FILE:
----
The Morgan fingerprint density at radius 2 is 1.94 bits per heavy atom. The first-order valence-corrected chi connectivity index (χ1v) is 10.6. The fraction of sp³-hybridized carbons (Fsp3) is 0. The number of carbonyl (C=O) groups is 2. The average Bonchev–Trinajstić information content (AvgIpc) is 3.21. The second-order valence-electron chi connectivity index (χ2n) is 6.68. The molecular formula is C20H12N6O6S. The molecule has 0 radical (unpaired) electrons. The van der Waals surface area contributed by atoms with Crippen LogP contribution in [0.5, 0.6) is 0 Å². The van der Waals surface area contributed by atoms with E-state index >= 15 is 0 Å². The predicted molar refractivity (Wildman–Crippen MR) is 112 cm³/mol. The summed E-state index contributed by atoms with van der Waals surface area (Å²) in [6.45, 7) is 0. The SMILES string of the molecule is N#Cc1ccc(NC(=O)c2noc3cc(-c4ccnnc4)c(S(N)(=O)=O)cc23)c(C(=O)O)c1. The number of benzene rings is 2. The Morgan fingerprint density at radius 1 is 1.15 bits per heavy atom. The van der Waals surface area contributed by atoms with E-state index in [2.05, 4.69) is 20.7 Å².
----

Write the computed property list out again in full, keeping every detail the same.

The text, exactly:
The Morgan fingerprint density at radius 2 is 1.94 bits per heavy atom. The first-order valence-corrected chi connectivity index (χ1v) is 10.6. The fraction of sp³-hybridized carbons (Fsp3) is 0. The number of carbonyl (C=O) groups is 2. The average Bonchev–Trinajstić information content (AvgIpc) is 3.21. The second-order valence-electron chi connectivity index (χ2n) is 6.68. The molecular formula is C20H12N6O6S. The molecule has 0 radical (unpaired) electrons. The van der Waals surface area contributed by atoms with Crippen LogP contribution in [0.5, 0.6) is 0 Å². The van der Waals surface area contributed by atoms with E-state index >= 15 is 0 Å². The predicted molar refractivity (Wildman–Crippen MR) is 112 cm³/mol. The summed E-state index contributed by atoms with van der Waals surface area (Å²) in [6.45, 7) is 0. The SMILES string of the molecule is N#Cc1ccc(NC(=O)c2noc3cc(-c4ccnnc4)c(S(N)(=O)=O)cc23)c(C(=O)O)c1. The number of benzene rings is 2. The Morgan fingerprint density at radius 1 is 1.15 bits per heavy atom. The van der Waals surface area contributed by atoms with E-state index in [2.05, 4.69) is 20.7 Å².